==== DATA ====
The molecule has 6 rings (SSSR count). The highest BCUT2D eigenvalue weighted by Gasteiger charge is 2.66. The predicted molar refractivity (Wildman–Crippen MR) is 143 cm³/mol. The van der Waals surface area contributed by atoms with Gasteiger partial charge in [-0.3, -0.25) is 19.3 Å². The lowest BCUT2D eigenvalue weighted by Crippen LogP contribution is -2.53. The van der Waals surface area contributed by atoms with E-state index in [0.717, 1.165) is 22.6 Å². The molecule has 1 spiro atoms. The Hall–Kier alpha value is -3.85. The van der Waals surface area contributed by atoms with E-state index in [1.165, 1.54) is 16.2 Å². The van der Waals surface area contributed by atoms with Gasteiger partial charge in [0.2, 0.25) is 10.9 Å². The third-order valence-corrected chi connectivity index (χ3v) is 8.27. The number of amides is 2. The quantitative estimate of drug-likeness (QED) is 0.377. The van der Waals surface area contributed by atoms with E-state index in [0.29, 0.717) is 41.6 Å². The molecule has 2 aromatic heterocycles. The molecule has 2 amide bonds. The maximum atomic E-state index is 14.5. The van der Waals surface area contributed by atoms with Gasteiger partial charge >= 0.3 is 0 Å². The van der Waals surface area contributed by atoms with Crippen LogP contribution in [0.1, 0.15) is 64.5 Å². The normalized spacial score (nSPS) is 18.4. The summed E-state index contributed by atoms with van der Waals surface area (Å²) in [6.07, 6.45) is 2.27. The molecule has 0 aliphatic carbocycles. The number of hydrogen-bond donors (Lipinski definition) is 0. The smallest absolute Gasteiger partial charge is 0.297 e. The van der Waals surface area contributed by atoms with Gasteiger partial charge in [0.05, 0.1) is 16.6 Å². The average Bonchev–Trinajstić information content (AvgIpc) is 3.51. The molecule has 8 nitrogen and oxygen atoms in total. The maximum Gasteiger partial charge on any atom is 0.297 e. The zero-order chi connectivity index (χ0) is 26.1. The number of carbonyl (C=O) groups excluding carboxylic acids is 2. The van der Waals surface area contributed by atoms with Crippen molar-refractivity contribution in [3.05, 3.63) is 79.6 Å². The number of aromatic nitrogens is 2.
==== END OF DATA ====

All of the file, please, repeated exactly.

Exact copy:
The molecule has 6 rings (SSSR count). The highest BCUT2D eigenvalue weighted by Gasteiger charge is 2.66. The predicted molar refractivity (Wildman–Crippen MR) is 143 cm³/mol. The van der Waals surface area contributed by atoms with Gasteiger partial charge in [-0.3, -0.25) is 19.3 Å². The lowest BCUT2D eigenvalue weighted by Crippen LogP contribution is -2.53. The van der Waals surface area contributed by atoms with E-state index in [0.717, 1.165) is 22.6 Å². The molecule has 1 spiro atoms. The Hall–Kier alpha value is -3.85. The van der Waals surface area contributed by atoms with E-state index in [1.165, 1.54) is 16.2 Å². The van der Waals surface area contributed by atoms with Gasteiger partial charge in [0.2, 0.25) is 10.9 Å². The third-order valence-corrected chi connectivity index (χ3v) is 8.27. The number of amides is 2. The quantitative estimate of drug-likeness (QED) is 0.377. The van der Waals surface area contributed by atoms with E-state index in [0.29, 0.717) is 41.6 Å². The molecule has 2 aromatic heterocycles. The molecule has 2 amide bonds. The maximum atomic E-state index is 14.5. The van der Waals surface area contributed by atoms with Gasteiger partial charge >= 0.3 is 0 Å². The van der Waals surface area contributed by atoms with Crippen LogP contribution in [0.1, 0.15) is 64.5 Å². The normalized spacial score (nSPS) is 18.4. The summed E-state index contributed by atoms with van der Waals surface area (Å²) in [6.07, 6.45) is 2.27. The molecule has 0 aliphatic carbocycles. The number of hydrogen-bond donors (Lipinski definition) is 0. The smallest absolute Gasteiger partial charge is 0.297 e. The van der Waals surface area contributed by atoms with Gasteiger partial charge in [0.05, 0.1) is 16.6 Å². The average Bonchev–Trinajstić information content (AvgIpc) is 3.51. The molecule has 8 nitrogen and oxygen atoms in total. The maximum Gasteiger partial charge on any atom is 0.297 e. The zero-order chi connectivity index (χ0) is 26.1. The number of carbonyl (C=O) groups excluding carboxylic acids is 2. The van der Waals surface area contributed by atoms with Crippen molar-refractivity contribution in [3.05, 3.63) is 79.6 Å². The number of aromatic nitrogens is 2.